Above: artisans from Palma Real.
Building the "Capital of Crafts" in the Peruvian Amazon
The stunning Madre de Dios region is known within Peru as the country’s “Capital of Biodiversity.” Now, thanks to the Ese’eja people who call the region home, Madre de Dios is vying for the title of “Capital of Crafts.”
The Artisan Women Association of Palma Real makes art every bit as intricate and beautiful as the Amazonian ecosystems around them. Unfortunately, the economics haven’t worked out for Palma Real, an Ese’eja community of over 300 people. Sustainable tourism is on the rise in Madre de Dios and has helped draw the world’s attention to the spectacular crafts of the Ese’eja—but it’s seasonal, and hasn’t provided Madre de Dios families with the support they need.
That’s why the people of Palma Real are asking for your help. With your support, they plan to use a local "crafts house" to tie together the local crafts community. This arts center will serve a hub for an artisanal awakening, increasing crafts production, improving quality and strengthening Palma Real’s ability to market their unique products to consumers around the globe.
“We need help to strengthen our mothers' group and to conserve our forest,” says Elvira Shanocua, president of the Artisan Women Association of Palma Real.
Above: a panorama from Palma Real.
Committed to Crafts and Conservation
For the women involved in Palma Real’s crafts community, the day starts early with a cup of broth and a glass of chapo (a cold banana drink). Then, the artisans head into the forest to gather the sustainable products—plants, roots, seeds, fibers and the ingredients for natural dyes—that let them build their crafts. (Subsistence activities in this community, such as hunting, gathering and fishing, are also conducted sustainably.)
Many of the members of the Artisan Women Association of Palma Real, which involves 156 women, then come together at Palma Real's crafts house. This is a central location where artisans can learn from one another and sell their products—including handmade baskets, clothes and jewelry—to local visitors. While rudimentary, the house has helped a community coalesce around their shared commitment to crafts. And that community is now earning money that supports Palma Real's continued sustainable development.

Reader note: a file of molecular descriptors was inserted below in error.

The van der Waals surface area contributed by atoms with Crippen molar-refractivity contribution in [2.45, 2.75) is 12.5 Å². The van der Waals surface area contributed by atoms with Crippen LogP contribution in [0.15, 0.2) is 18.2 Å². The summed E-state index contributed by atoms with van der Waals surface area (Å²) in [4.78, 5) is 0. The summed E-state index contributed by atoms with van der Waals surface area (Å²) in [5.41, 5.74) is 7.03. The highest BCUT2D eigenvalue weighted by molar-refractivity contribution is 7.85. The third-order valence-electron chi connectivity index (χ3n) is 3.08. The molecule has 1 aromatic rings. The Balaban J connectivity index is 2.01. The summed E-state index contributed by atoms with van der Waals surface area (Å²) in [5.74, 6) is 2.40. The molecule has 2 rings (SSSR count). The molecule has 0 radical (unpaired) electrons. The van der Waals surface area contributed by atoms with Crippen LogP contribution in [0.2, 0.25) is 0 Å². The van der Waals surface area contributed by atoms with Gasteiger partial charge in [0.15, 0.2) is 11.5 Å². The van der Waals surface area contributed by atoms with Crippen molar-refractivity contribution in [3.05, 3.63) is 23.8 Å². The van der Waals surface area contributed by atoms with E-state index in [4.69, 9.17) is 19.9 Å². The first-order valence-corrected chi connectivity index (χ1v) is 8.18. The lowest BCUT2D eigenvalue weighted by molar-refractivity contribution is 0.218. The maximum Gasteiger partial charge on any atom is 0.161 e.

You can help that community build a future—and better lives—through donating to their cause. By funding new equipment and promotional materials, you can help Palma Real turn the crafts house into a launching pad that lets artisans fully develop their abilities to create and market crafts.
About This Project
This project is part of the Initiative for Conservation in the Andean Amazon (ICAA)—a USAID-supported program that is bolstering environmental protection efforts in the Andean region.
As part of its emphasis on sustainable livelihoods, the Rainforest Alliance is working through ICAA to administer a small grants program supporting hand-picked projects in the Peruvian Amazon that have proposed green ways to create income in their communities. All of these projects are committed to having a positive impact on the forest ecosystems on which they depend, and the Rainforest Alliance will work with the Artisan Women Association of Palma Real to ensure that this grant funds sustainable livelihoods.
Conservation is incredibly important to the Ese’eja people of Palma Real, whose traditional way of life requires the continued abundance of local natural resources. By helping develop the crafts house, you'll help the Artisan Women Association of Palma Real to find new markets and provide for their families.
“Nature means everything in our lives,” says Elvira Saavedra Viaeja, one of Palma Real’s artisans. “It provides the animals that feed us, the medicinal plants that cure us and our children, and the natural materials that let us build crafts and homes.”
Above: baskets made by Palma Real artisans.
(first and third pictures courtesy of Jon Cox)